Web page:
Pittsburgh Gets A Failing Grade Against Manning’s No-huddle Offense In 31-19 Loss To Denver
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Lost in the hype of Peyton Manning’s return to the gridiron was the fact the Pittsburgh Steelers wanted to prove to the league that last year’s playoff loss to the Denver Broncos was a fluke — and that despite losing key players both to injuries and salary cap cuts, they are still a team to be reckoned with.
What they showed was they are still a work in progress. Denver cornerback Tracy Porter, off an inside release, picked Ben Roethlisberger’s pass off with just over two minutes and sealed the 31-19 win for the Broncos on a 43-yard touchdown return.
The Steelers’ offense did keep the ball out of Peyton Manning’s hands for most of the third quarter, but Denver’s no-huddle offense scored 22 points and stymied Pittsburgh’s defense.
When Manning did get the ball, he brought back memories of last year’s playoff loss when he found receiver Demaryius Thomas for a 71-yard touchdown pass. It was Manning’s 400th career touchdown pass, putting him in elite company with just Dan Marino and Brett Farve.
Then every time Pittsburgh safety Troy Polamalu dropped back, Manning checked to a run and it also proved successful.
The Steelers converted 10-of 11 third downs and led in times of possession — things which are usually enough to win a football game — but the lack of a running game seemed to hamper the team, especially in the second quarter when they got to the Denver three-yard line, but had to settle for a 21-yard field goal.
Up until Manning’s big play, the Steelers seemed to be doing everything they needed to win the contest. After that, they seemed to lack the intensity they showed earlier in the game, especially on defense where they were unable to disrupt Manning’s flow.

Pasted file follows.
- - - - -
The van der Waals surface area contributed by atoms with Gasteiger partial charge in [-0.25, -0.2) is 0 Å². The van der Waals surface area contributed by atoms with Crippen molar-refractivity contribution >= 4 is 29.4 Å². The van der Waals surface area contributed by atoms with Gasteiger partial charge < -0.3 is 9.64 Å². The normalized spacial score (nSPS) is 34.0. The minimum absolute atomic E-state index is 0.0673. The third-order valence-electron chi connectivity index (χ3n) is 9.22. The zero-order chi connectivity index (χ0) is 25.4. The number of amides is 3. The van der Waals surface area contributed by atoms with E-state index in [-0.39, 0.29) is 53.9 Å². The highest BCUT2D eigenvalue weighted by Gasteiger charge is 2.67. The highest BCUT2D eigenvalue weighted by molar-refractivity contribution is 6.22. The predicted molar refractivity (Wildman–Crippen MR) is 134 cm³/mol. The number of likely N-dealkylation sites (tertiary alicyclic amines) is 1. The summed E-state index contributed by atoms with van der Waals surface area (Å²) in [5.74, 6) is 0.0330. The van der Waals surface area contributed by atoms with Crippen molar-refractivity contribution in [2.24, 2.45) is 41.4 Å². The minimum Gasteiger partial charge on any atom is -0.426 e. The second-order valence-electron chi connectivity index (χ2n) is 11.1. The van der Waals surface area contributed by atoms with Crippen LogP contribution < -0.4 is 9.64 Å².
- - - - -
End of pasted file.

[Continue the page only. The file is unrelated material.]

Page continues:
Ben Roethlisberger’s interception in the fourth quarter doesn’t mar his performance on the night. He only passed for 245 yards and had a rating just over 79, but he did what was needed to win, keeping the ball out of Manning’s hands and keeping his team in the game with some big plays and good game management.
It was running back by committee, and the committee averaged just over three yards per carry — not exactly the amount that is going to win you a lot of football games. They also rushed for just three first downs on the night. If there was a positive, it’s the fact they picked up blitzes to protect Roethlisberger, giving much needed help to an offensive line that was banged up. Jonathon Dwyer did show more of his potential during the game.
Max Starks one-on-one with Elvis Dummerville could have been a disaster. Instead he held his own. And considering the fact the line lost both Ramon Foster and Marcus Gilbert, the protection they provided Roethlisberger was more than adequate until the final series when Denver brought everyone off the edge with the blitz.
Nothing spectacular. Shaun Suisham made a chip shot 21-yard field goal after the offense could not convert from three yards out and his kickoffs were unreturnable in the thin air of Denver.
True, they got two sacks in the first quarter, but even with plenty of rest, against the no- huddle they seemed hapless. When Troy Polamalu dropped back in the secondary, Denver’s run game was able to bust out big yardage. There were too many misplays and missed tackles, especially in the secondary. Not having safety Ryan Clark did hamper the Steelers, but when Denver went to the no-huddle the stunts up the middle stopped and the Steelers did not play well on the perimeter.
Player of the game
Pittsburgh offensive coordinator Todd Haley. The reasons here are simple: He didn’t play a down, but the unveiling of his new offense not only utilized the fullback, it also kept Denver on its toes all game with a mix of plays.
“I should have called time out,” Roethlisberger said. “The play clock was running down, but I should have because we were kind of all over the place. There’s no one to blame but myself. I already told my teammates and coaches, it’s my fault and it’s on me. That loss is squarely on my shoulders.”
Matt Pawlikowski is a veteran journalist covering all things Steelers. His work can be found onExaminer.com.